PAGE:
A key component to the analysis is the use of formal logic procedures to ensure that the assignment of likelihoods and consequences is transparent and logically consistent. In particular, developing correct conditional statements for the likelihood of events occurring (Barry, 2011) is critical to accurate risk analysis irrespective of whether they are qualitative or quantitative. Transparency means that qualitative descriptors are defined unambiguously and in a way that can be assessed and tested against other information sources either now or in the future. This will ensure that scientific advice is based on common assumptions and understandings and that the risk rating matrix is constructed in a rigorous way. Risk matrices can be unreliable and error prone leading to poor measures of risk exposure (Cox, 2008) unless careful attention is paid to: (i) the logical constructs and conditional probabilities of likelihoods used as input to the risk matrix; and (ii) clear definitions and care are used to determine severity of consequence. These are components of the risk analysis that require special attention in the BAs in each bioregion. Examples of these approaches are given in Barry (2011) and DRET (2008). The risk analyses must take into account the expected variation in surface water, groundwater and ecology of systems subject to impacts from CSG and coal mining development. This includes the impacts (both positive and negative) due to:

  • depressurisation and dewatering of coal seams
  • the regulated and unregulated discharge of worked water
  • the release into the environment of associated CSG water or permeates and brines from treated associated water
  • the recovery or recharge of coal seams (and associated connected aquifers) once dewatering has ceased.

It also refers to long-term impacts on anthropogenic and ecological receptors on the surface. Where surface water, groundwater and/or ecological systems move to a different state following dewatering and recovery, these states need to be characterised, likelihoods and consequences (risks) assessed, and uncertainties reported.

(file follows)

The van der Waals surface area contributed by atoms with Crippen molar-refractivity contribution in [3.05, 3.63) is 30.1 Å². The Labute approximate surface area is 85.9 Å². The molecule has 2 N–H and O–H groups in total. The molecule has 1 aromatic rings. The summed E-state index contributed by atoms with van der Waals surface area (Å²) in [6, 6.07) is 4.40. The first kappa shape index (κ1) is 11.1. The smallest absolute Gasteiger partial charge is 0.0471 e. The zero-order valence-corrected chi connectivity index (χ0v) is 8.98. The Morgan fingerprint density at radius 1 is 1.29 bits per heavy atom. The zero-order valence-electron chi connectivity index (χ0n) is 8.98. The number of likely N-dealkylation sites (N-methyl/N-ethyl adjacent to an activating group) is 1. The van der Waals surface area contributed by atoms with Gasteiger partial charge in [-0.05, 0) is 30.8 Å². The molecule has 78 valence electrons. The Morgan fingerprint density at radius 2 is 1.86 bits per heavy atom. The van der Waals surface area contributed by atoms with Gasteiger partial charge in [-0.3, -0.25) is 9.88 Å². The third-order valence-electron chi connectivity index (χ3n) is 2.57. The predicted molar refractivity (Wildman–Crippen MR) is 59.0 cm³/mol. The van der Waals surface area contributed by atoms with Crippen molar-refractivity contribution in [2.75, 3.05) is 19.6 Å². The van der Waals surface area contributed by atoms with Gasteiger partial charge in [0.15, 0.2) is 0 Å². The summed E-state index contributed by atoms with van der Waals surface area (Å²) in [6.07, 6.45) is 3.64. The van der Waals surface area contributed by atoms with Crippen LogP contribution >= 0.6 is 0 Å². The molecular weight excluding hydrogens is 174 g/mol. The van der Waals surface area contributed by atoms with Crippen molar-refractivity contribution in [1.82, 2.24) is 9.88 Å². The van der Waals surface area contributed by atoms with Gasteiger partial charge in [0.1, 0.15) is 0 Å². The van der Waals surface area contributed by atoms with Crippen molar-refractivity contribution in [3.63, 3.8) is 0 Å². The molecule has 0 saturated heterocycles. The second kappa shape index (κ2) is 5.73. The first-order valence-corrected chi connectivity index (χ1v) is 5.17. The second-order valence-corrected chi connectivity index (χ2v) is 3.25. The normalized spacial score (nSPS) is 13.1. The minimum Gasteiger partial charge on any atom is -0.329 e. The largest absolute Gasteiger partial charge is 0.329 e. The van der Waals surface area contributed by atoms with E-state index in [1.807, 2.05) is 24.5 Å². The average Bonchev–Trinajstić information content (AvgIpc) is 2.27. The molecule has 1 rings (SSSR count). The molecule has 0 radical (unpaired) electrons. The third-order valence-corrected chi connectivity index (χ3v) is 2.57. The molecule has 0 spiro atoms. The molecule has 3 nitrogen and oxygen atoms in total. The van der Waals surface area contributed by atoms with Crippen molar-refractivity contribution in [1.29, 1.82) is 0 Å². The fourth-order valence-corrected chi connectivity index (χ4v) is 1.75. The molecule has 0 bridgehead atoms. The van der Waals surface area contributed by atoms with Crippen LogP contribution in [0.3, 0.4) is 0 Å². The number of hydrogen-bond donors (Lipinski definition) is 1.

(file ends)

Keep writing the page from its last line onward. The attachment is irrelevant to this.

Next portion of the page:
There are multiple quantitative approaches to dealing with uncertainty quantification, uncertainty propagation and risk analysis that can be used to assist with generating accurate quantitative estimates of likelihood of impacts on receptors. These include (Tartakovsky, 2013):

  • probabilistic risk assessment methods and fault tree analyses for exposure pathways which are flexible and combine well with logic statements to generate conditional probabilities of events
  • approaches based on random domain decomposition and transition probability for delineating boundaries from point observations
  • Bayesian methods for calculating model structural uncertainties
  • stochastic optimisation methods for quantifying propagation of uncertainties in parameters in models
  • decision theory and 'optimisation-under-uncertainty' methods to assist with risk management and mitigation choices.

The particular methods to be applied in any bioregion will vary between bioregions based on characteristics of the geology, lithology, geomorphology, hydrology, ecology and coal development pathways.

Table 2. An example of a qualitative risk rating matrix (DRET, 2008) where consequence ratings range from 'insignificant' (1) to 'catastrophic' (5) and likelihoods range from 'rare' (E) to 'almost certain' (A). This is the minimal and simplest form of a risk rating matrix and is useful where consequences and likelihoods can be defined in qualitative terms

Likelihood level

Consequence level

1 -

Insignificant

2 -

Minor

3 -

Moderate

4 -

Major

5 -

Catastrophic

A - Almost certain

A1

High

A2

High

A3

Extreme

A4

Extreme

A5

Extreme

B - Likely

B1

Moderate

B2

High

B3

High

B4

Extreme

B5

Extreme

C - Possible

C1

Low

C2

Moderate

C3

High

C4

Extreme

C5

Extreme

D - Unlikely

D1

Low

D2

Low

D3

Moderate

D4

High

D5

Extreme

E - Rare

E1

Low

E2

Low

E3

Moderate

E4

High

E5

High

Table 3. An example of a consequence table (DRET, 2008) used to determine the consequences of impacts given certain specific events occurring. A consequence table must be developed for each bioregional assessment based on discussions with state natural resource management agencies and stakeholder local knowledge for consideration in the risk analysis component of an assessment

Impact category

Consequence level

Negligible

0.1

Minor

1

Moderate

10

Major

100

Extreme

1000

Property - Replacement cost

$0-0.1M

$0.1-1M

$1-10M

$10-100M

$100-1000M

Environment - Ecosystem function

No detectable change

Minor change

Major change

Irreversible change

Environment - Habitat

1% area

1-5% area

5-30% area

30-90% area

> 90% area

Environment - Species

Small population change

Recovery, 1 year

Recovery, 2 years

Recovery, 10 years

No recovery

Health

Minor injury

Major injury

Fatality

Last updated:
7 March 2017